If SMEs develop, Myanmar’s economy will also develop

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  • Myanmar is pushing ahead with its sweeping economic reform plans to find new sources of revenue so that the country can enjoy the renaissance and development that every citizen aspires for. With this end in view, necessary steps are being taken to enable the private sector to become a partner in development, as the economy’s engine of growth.
    To ensure the development of SMEs, getting loans from foreign countries is considered one of the pragmatic approaches.
    To provide comprehensive support to local SMEs, for improvement of competitiveness, facilitation of technology transfer and productivity improvement, the country needs to become a middle-income one through fundamental improvement of the business climate such as a fair and clear investment regime, good infrastructure and supportive business-related systems.
    The first project with loans granted by the Japan International Cooperation Agency to SMEs in Myanmar has been finished, granting 5.033 billion yen (Ks61.654 billion) to 292 small and medium-sized businesses. This number is a tiny fraction of the 60,000 registered SME businesses.
    Now the Ministry of Planning and Finance has finished negotiations to get a loan of 14.949 billion yen (Ks180 billion) from the Japan International Cooperation Agency under the small and medium enterprise development project (phase 2).
    The loan period is 40 years and interest is 0.01 per cent payable in two installments per year and, once the grace period is over, the loan amount will have to be paid back in two installments per year..
    With the use of a Credit Guarantee Insurance system, 10 per cent of the total loans of phase-2 will be disbursed to SMEs which cannot show collateral with an interest rate of 8.5 per cent. SME businesses that want to take the loans need to be in accord with the SME Development Law.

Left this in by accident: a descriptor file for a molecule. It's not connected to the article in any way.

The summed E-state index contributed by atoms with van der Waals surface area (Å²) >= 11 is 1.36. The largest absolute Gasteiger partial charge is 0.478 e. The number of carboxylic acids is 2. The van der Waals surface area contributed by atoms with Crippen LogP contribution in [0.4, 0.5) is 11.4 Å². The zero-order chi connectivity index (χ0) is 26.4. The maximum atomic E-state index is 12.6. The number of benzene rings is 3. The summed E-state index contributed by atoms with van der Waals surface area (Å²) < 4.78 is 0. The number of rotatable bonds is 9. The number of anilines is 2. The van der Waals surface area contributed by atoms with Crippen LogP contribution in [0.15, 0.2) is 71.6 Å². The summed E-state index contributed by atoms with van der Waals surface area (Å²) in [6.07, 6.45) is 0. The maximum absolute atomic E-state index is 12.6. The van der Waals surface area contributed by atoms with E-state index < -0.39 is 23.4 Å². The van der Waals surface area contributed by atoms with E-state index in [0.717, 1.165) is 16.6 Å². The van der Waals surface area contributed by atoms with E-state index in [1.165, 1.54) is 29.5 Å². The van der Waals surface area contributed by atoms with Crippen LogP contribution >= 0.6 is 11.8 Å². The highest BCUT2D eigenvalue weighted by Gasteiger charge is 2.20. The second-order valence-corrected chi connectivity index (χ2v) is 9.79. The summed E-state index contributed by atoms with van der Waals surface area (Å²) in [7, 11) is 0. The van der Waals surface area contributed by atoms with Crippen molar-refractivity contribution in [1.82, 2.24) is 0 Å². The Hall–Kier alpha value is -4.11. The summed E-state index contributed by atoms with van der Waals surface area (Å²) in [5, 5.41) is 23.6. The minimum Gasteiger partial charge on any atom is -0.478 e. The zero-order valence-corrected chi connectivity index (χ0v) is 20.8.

This is the good news for the SMEs in Myanmar. To provide comprehensive support to local SMEs for the competitiveness improvement and facilitated technology transfer and productivity improvement, the country needs to become a middle-income one through fundamental improvement of business climate such as a fair and clear investment regime, good infrastructure and supportive business-related systems.
    Taking advantage of ongoing economic reforms and open foreign investment policy, progress of democratization, abundant natural resources, an inexpensive and good-quality young labour force, a growing linkage with the regional economy and potential domestic market, it is needed to ensure investment to export-oriented industry, investment to domestic market-oriented industry, investment to resource-based industry and investment to knowledge-intensive industry. Meanwhile, remedial measures are to be taken to cope with the weaknesses in investment promotion such as underdeveloped infrastructure, insufficient skilled human resources and residual investment restrictions.
    If SMEs develop, the Myanmar economy will also develop.
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